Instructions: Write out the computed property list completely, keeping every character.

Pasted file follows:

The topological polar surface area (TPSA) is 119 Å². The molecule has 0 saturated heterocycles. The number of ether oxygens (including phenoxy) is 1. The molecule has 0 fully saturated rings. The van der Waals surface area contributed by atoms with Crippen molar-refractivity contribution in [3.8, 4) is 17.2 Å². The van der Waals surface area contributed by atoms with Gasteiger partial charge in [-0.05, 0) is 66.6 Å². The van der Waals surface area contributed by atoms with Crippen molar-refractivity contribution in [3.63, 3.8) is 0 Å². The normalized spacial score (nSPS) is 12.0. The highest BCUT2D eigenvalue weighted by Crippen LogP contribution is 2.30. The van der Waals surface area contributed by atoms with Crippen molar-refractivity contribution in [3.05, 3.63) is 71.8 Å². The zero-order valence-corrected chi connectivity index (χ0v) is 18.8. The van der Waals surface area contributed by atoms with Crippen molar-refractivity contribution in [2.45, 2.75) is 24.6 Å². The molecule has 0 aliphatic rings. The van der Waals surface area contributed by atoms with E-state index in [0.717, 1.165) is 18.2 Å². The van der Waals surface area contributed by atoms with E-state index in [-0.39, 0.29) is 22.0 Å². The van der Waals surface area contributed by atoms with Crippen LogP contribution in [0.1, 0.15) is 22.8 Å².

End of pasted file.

The topological polar surface area (TPSA) is 119 Å². The molecule has 0 saturated heterocycles. The number of ether oxygens (including phenoxy) is 1. The molecule has 0 fully saturated rings. The van der Waals surface area contributed by atoms with Crippen molar-refractivity contribution in [3.8, 4) is 17.2 Å². The van der Waals surface area contributed by atoms with Gasteiger partial charge in [-0.05, 0) is 66.6 Å². The van der Waals surface area contributed by atoms with Crippen molar-refractivity contribution in [3.63, 3.8) is 0 Å². The normalized spacial score (nSPS) is 12.0. The highest BCUT2D eigenvalue weighted by Crippen LogP contribution is 2.30. The van der Waals surface area contributed by atoms with Crippen molar-refractivity contribution in [3.05, 3.63) is 71.8 Å². The zero-order valence-corrected chi connectivity index (χ0v) is 18.8. The van der Waals surface area contributed by atoms with Crippen molar-refractivity contribution in [2.45, 2.75) is 24.6 Å². The molecule has 0 aliphatic rings. The van der Waals surface area contributed by atoms with E-state index in [0.717, 1.165) is 18.2 Å². The van der Waals surface area contributed by atoms with E-state index in [-0.39, 0.29) is 22.0 Å². The van der Waals surface area contributed by atoms with Crippen LogP contribution in [0.1, 0.15) is 22.8 Å².